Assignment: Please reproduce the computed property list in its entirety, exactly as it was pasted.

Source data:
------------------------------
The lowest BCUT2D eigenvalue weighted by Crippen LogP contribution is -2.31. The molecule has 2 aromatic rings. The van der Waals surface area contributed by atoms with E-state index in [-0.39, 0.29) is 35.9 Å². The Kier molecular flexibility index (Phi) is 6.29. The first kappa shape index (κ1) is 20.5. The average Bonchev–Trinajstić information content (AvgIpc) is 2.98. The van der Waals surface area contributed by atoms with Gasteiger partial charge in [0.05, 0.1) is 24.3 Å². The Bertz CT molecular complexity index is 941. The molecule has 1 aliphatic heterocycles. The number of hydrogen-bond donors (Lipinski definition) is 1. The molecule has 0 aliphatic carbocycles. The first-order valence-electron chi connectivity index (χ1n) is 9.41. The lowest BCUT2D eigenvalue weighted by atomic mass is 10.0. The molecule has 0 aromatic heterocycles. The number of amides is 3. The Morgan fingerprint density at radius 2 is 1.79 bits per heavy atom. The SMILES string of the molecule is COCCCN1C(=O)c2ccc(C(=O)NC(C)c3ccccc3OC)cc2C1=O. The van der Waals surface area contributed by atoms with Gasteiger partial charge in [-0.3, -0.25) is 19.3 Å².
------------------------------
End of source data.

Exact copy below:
The lowest BCUT2D eigenvalue weighted by Crippen LogP contribution is -2.31. The molecule has 2 aromatic rings. The van der Waals surface area contributed by atoms with E-state index in [-0.39, 0.29) is 35.9 Å². The Kier molecular flexibility index (Phi) is 6.29. The first kappa shape index (κ1) is 20.5. The average Bonchev–Trinajstić information content (AvgIpc) is 2.98. The van der Waals surface area contributed by atoms with Gasteiger partial charge in [0.05, 0.1) is 24.3 Å². The Bertz CT molecular complexity index is 941. The molecule has 1 aliphatic heterocycles. The number of hydrogen-bond donors (Lipinski definition) is 1. The molecule has 0 aliphatic carbocycles. The first-order valence-electron chi connectivity index (χ1n) is 9.41. The lowest BCUT2D eigenvalue weighted by atomic mass is 10.0. The molecule has 0 aromatic heterocycles. The number of amides is 3. The Morgan fingerprint density at radius 2 is 1.79 bits per heavy atom. The SMILES string of the molecule is COCCCN1C(=O)c2ccc(C(=O)NC(C)c3ccccc3OC)cc2C1=O. The van der Waals surface area contributed by atoms with Gasteiger partial charge in [-0.3, -0.25) is 19.3 Å².